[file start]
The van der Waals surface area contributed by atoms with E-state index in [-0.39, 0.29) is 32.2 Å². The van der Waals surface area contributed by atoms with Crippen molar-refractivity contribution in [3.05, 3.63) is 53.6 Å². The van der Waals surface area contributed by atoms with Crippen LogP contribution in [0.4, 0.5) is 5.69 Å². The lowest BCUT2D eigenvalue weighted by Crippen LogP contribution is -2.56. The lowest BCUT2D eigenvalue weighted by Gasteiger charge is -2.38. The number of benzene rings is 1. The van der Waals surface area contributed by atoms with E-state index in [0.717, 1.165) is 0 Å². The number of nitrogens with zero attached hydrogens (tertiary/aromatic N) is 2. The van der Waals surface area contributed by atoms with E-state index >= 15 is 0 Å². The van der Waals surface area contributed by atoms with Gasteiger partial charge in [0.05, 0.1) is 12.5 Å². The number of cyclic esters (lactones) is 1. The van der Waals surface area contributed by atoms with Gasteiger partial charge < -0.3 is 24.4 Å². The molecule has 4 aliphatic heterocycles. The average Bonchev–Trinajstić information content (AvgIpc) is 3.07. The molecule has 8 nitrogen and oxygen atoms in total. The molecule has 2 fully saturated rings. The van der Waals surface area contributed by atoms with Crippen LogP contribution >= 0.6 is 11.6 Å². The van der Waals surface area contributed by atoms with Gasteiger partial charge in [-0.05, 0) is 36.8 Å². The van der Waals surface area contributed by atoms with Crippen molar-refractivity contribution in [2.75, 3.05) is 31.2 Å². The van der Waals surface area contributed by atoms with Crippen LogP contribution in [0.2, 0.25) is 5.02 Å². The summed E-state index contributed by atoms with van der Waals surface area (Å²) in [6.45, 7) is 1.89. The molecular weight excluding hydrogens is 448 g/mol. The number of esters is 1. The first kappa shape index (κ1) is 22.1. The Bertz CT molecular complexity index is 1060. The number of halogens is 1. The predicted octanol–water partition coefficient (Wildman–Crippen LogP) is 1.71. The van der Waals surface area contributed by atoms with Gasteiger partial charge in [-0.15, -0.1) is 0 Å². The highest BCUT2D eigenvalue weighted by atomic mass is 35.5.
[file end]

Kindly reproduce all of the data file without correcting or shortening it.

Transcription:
The van der Waals surface area contributed by atoms with E-state index in [-0.39, 0.29) is 32.2 Å². The van der Waals surface area contributed by atoms with Crippen molar-refractivity contribution in [3.05, 3.63) is 53.6 Å². The van der Waals surface area contributed by atoms with Crippen LogP contribution in [0.4, 0.5) is 5.69 Å². The lowest BCUT2D eigenvalue weighted by Crippen LogP contribution is -2.56. The lowest BCUT2D eigenvalue weighted by Gasteiger charge is -2.38. The number of benzene rings is 1. The van der Waals surface area contributed by atoms with E-state index in [0.717, 1.165) is 0 Å². The number of nitrogens with zero attached hydrogens (tertiary/aromatic N) is 2. The van der Waals surface area contributed by atoms with E-state index >= 15 is 0 Å². The van der Waals surface area contributed by atoms with Gasteiger partial charge in [0.05, 0.1) is 12.5 Å². The number of cyclic esters (lactones) is 1. The van der Waals surface area contributed by atoms with Gasteiger partial charge < -0.3 is 24.4 Å². The molecule has 4 aliphatic heterocycles. The average Bonchev–Trinajstić information content (AvgIpc) is 3.07. The molecule has 8 nitrogen and oxygen atoms in total. The molecule has 2 fully saturated rings. The van der Waals surface area contributed by atoms with Crippen LogP contribution >= 0.6 is 11.6 Å². The van der Waals surface area contributed by atoms with Gasteiger partial charge in [-0.05, 0) is 36.8 Å². The van der Waals surface area contributed by atoms with Crippen molar-refractivity contribution in [2.75, 3.05) is 31.2 Å². The van der Waals surface area contributed by atoms with Crippen LogP contribution in [0.2, 0.25) is 5.02 Å². The summed E-state index contributed by atoms with van der Waals surface area (Å²) in [6.45, 7) is 1.89. The molecular weight excluding hydrogens is 448 g/mol. The number of esters is 1. The first kappa shape index (κ1) is 22.1. The Bertz CT molecular complexity index is 1060. The number of halogens is 1. The predicted octanol–water partition coefficient (Wildman–Crippen LogP) is 1.71. The van der Waals surface area contributed by atoms with Gasteiger partial charge in [-0.15, -0.1) is 0 Å². The highest BCUT2D eigenvalue weighted by atomic mass is 35.5.